Many residents of Guangdong province, in southeastern China, are concerned the government is trying to phase out the Cantonese dialect following a proposal by the local leaders to switch the language spoken in a number of television programs to Mandarin.
In response, at least 1,000 people in Guangzhou, the provincial capital, staged a protest on Sunday, state-run media reported. Su Zhijia, a deputy party secretary in Guangzhou, denied rumors that the proposed plan was part of a government effort to make Cantonese less prominent.
“The city government has never had such a plan to abandon or weaken Cantonese,” he said, according to the state-run Global Times.
Local dialects have weakened significantly in recent years, particularly as workers from across the country have flooded cities in Guangdong in search of factory jobs.
“I stand for multiculturalism, and I strongly oppose the government’s plan to promote Putonghua with administrative means,” said one demonstrator, according to the Global Times. Putonghua is Mandarin for standard Chinese.
Promoting Mandarin has been a key part of efforts to ensure state stability in recent years. In the country’s restive West, particularly in Tibet and Xinjiang, experts say the focus on Mandarin has been one way of diluting ethnic or regional loyalties. Schools across the country, for example, teach lessons in Mandarin.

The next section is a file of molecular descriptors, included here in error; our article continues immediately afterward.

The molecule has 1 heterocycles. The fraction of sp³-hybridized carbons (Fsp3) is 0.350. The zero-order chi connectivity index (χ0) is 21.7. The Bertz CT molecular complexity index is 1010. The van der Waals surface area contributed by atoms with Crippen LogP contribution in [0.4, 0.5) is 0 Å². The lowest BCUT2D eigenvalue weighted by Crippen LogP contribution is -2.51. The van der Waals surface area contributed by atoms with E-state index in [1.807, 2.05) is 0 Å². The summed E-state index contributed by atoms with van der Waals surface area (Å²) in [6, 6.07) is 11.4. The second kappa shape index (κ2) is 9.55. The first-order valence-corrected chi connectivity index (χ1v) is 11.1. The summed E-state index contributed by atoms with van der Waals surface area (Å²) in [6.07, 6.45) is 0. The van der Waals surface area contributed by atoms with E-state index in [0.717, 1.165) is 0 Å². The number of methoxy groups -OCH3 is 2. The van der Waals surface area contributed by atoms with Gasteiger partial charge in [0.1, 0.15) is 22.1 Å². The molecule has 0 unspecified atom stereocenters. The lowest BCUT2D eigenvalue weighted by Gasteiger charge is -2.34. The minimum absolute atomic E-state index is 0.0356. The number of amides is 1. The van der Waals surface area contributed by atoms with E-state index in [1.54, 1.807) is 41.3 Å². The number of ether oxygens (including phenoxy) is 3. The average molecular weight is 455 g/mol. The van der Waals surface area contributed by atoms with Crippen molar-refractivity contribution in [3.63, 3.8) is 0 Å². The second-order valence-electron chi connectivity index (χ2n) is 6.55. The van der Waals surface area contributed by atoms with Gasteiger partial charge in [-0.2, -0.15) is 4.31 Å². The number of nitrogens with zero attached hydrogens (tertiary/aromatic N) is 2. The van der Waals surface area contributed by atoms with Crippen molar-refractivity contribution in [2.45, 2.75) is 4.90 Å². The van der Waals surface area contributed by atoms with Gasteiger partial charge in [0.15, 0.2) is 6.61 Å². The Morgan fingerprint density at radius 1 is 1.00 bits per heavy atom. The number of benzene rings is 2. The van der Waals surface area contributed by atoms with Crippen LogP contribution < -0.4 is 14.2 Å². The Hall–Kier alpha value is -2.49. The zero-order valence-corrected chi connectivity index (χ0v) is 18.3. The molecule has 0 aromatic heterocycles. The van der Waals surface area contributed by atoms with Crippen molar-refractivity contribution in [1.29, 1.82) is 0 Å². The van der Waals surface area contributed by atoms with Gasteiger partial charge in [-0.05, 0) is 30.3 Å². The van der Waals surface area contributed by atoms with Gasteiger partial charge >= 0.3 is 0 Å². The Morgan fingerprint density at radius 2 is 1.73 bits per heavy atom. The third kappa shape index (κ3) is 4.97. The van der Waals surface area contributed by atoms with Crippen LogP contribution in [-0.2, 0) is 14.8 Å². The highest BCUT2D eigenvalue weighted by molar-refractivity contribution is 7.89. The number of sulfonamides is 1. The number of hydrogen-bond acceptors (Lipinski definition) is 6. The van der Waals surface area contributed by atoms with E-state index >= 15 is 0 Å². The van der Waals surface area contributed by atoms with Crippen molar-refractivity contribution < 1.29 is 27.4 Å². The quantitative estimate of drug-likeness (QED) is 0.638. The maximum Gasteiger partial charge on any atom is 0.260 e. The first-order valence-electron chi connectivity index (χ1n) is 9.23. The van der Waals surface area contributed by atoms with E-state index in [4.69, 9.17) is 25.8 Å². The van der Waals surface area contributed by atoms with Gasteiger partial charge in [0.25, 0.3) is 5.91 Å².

It seems unlikely that the advances of Mandarin in Guangdong is related to similar efforts in Xinjiang or Tibet. Guandong still thrives economically, and with the exception of labor protests in recent years, the region remains relatively stable politically. Nonetheless, the protests in Guangdong underscore regionalism in China. The local officials said Mandarin broadcasts were meant to accommodate tourists and athletes who will travel to the city for the Asian Games in November.
“We don’t hate Putonghua, and it’s OK for us to speak it in the schools,” said one demonstrator, Alvis Zhao, a 21-year-old college student, according to the Hong Kong-based South China Morning Post. “But the government has gone too far with its plan to use more Putonghua on local TV channels.”